Several months after Magnum’s arrival, Emma and I were at the Performance Horse sale.  Magnum was happy at home – grazing, enjoying his freedom – and space away from any human interaction!

I had felt sorry for Emma that her horse training plans didn’t turn out.  She was still keen – and as her brother was headed off to university, I thought having a horse would be a great interest.  I was also always on the lookout for myself – but in my mind I had  put my own plans on hold, as we were busy planning and preparing to owner build our house.

At the sale, I enjoyed seeing the horses being ridden, and just being in that atmosphere.  At that time I didn’t know enough to notice if the horses were also enjoying their time.  But what I did notice was all the open mouths on the horses as their riders pulled them around in the campdraft action.  It looked painful and I wondered why they couldn’t get a better system.  This generic photo is what I mean.

campdraft (1) blog

Once again Emma disappeared while I wandered around looking at horses and talking to people.  When she came back she said “Mum – you have to come and see this horse  – there’s something special about him”.  I rolled my eyes – it sounded like a repeat of the Magnum episode.

This horse wasn’t in the stabled area.  He was down in some open pens – tucked away a little –  his owner was with him.  Emma said “This is Ducati and look at how nice he is.  He’s not angry like some of the others – he’s curious and he seems to like people!”.  I spoke to his owner.  She had recently moved to the coast from western NSW.  She had around 8 horses and had no room to keep all of them.

She had decided to sell Ducati – she had started him young.  I don’t think he had quite turned 3.  It also looked like he may have some mild itch on his face – although his body was fine.  Hmmmmm……  way too young – and would he develop more itch?  I asked her about him.  She had started him – and if she didn’t sell him she would probably keep him for her 10 year old nephew.  She said he was pretty quiet, a quick learner and very willing – but she needed to part with some horses.  He was registered – an Australian Stock Horse.  I really like the breed.  There’s something about them that feels familiar – they are well and truly part of the Australian country!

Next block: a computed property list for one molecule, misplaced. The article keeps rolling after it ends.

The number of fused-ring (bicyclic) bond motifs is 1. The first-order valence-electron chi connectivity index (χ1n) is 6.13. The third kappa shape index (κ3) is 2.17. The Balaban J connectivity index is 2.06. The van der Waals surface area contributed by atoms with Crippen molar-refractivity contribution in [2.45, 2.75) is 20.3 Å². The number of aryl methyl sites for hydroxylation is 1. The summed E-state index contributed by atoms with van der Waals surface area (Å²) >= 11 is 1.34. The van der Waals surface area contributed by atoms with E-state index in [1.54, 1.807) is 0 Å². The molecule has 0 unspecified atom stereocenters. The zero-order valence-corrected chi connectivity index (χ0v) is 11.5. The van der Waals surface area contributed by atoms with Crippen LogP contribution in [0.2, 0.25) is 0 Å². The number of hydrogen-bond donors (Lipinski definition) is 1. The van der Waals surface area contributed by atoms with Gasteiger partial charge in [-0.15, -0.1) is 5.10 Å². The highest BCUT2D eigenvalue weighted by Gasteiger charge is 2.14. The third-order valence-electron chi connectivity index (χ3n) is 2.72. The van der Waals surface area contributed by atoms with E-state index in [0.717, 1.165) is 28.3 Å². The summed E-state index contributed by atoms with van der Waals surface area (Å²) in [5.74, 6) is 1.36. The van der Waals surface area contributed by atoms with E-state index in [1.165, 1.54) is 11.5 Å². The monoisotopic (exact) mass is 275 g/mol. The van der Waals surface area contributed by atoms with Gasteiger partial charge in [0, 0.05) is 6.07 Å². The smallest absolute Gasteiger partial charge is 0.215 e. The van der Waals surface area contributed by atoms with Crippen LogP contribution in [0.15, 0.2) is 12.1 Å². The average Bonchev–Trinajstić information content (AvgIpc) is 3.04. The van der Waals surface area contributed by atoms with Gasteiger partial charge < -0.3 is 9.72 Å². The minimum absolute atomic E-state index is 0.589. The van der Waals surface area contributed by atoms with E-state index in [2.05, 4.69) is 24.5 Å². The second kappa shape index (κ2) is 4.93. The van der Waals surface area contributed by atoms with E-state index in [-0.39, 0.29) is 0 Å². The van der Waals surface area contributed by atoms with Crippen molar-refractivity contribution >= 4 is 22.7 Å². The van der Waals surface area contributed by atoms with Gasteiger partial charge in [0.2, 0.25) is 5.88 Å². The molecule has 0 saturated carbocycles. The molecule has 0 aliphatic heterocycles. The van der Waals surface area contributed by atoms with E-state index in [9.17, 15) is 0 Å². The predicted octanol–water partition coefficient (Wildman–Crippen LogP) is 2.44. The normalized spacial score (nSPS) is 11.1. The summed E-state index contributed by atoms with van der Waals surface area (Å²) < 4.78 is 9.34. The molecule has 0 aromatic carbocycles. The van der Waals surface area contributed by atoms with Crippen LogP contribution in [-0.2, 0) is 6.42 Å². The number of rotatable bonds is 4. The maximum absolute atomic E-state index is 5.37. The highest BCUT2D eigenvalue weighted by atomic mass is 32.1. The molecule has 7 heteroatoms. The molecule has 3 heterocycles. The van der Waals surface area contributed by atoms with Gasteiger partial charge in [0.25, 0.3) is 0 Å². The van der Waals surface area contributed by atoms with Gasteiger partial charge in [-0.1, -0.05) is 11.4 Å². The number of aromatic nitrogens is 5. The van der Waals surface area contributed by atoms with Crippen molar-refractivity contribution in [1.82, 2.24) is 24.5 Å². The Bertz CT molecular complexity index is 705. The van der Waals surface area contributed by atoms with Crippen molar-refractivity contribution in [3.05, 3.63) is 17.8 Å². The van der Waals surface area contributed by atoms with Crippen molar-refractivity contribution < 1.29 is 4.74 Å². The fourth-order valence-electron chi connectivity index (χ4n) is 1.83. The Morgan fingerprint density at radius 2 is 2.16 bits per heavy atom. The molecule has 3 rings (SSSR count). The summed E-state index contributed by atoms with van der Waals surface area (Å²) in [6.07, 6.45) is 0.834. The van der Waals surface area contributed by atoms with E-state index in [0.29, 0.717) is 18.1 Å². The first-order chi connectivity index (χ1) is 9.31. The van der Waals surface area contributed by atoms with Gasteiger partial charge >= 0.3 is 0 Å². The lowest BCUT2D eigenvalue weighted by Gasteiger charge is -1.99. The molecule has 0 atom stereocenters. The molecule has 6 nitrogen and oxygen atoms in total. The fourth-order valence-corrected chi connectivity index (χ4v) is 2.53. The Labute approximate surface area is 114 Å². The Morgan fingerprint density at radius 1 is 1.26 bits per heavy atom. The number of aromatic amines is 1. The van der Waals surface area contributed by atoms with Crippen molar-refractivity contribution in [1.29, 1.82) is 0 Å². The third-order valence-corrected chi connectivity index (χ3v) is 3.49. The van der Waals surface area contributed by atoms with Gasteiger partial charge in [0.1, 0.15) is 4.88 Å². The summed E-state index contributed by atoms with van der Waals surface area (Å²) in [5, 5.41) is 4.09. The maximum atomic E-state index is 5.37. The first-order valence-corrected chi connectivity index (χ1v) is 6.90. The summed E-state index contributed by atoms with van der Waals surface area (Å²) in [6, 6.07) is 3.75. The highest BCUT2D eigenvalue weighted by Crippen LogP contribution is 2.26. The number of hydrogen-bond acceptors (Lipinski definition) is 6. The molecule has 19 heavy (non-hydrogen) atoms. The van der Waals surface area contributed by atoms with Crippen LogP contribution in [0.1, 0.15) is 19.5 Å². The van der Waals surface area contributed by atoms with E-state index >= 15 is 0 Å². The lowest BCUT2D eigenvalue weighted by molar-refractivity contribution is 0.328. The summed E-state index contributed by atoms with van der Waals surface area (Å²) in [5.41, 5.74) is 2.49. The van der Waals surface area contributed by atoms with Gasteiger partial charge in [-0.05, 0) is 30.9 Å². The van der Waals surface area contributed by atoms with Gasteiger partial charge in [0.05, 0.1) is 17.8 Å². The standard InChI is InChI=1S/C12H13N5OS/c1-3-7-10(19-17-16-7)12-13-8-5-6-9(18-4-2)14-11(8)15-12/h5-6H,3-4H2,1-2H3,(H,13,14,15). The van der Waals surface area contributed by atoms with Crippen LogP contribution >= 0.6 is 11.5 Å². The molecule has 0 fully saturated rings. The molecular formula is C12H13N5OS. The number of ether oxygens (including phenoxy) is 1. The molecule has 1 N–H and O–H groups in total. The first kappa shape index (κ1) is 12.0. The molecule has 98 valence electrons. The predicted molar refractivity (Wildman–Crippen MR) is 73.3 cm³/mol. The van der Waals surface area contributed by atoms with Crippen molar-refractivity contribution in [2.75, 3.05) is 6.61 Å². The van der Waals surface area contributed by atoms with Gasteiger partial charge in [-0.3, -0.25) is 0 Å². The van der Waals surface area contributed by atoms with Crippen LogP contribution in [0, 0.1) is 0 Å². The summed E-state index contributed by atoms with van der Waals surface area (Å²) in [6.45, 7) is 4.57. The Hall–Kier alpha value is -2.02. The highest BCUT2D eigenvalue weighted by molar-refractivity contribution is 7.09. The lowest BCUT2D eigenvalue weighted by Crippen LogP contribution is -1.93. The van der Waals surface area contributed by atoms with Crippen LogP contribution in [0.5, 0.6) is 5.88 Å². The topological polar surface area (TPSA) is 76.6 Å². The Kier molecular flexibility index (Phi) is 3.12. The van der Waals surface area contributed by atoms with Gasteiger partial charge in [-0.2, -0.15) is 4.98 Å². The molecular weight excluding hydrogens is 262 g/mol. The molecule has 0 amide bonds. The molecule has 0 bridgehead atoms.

There were some nice horses in the sale – some I would have considered if I had felt ready for a horse.  In all there were probably around 100 horses.  They had a big sandy arena to work in and a herd of cattle to work with if needed.  There was some great work by both horse and rider – but way too much of that pulling the mouth around.

Then it was time for Ducati.  We had already seen about 60 horses.  We were watching him in the waiting area – standing quietly with his owner on his back.  As he came in to work a cow I was surprised when the auctioneer had a special introduction for him.  He had watched him through the week and thought he was the stand out horse of the whole sale.    If he was in the market for a horse – this was the one he would buy.  Well!  Maybe there is something special about him!

Off they went – what beautiful athletic action – a great rider and a willing horse – and no pulling on the mouth!   Off went the bidding  – I was sold on him – despite my misgivings – and we were lucky he was on towards the end of the sale as there were only two bidders – and we were the winning bid.  We found someone to transport him home and off we went to decide on where to put him.

By this stage we had three paddocks.  The little one – where Magnum first started – a ‘top’ paddock – at the top of the hill – which was now Magnum’s paddock – and a smaller ‘bottom’ paddock.  We were yet to fence the large bottom paddock.

When Ducati arrived, the people delivering him said – “Don’t put him with that horse (Magnum).  He will learn bad habits.  Keep them separate!” (Yes – the story of Magnum – the wild, difficult horse, had spread throughout the district!)  So we started with him in the top paddock.  Soon though he was pacing up and down the fence – and he couldn’t see Magnum.  We moved him to the bottom paddock – they could ‘talk’ over the fence – but were still separate.  Sadly, he still paced up and down the paddock fence.  Was this because he was in a new environment?  Was he missing his mother and friends?

The pacing went on intermittently for quite a few weeks – however both horses spent more time close to each other.  The arrangement seemed okay – and he had settled down.


Now it was time for Emma to ride her horse!




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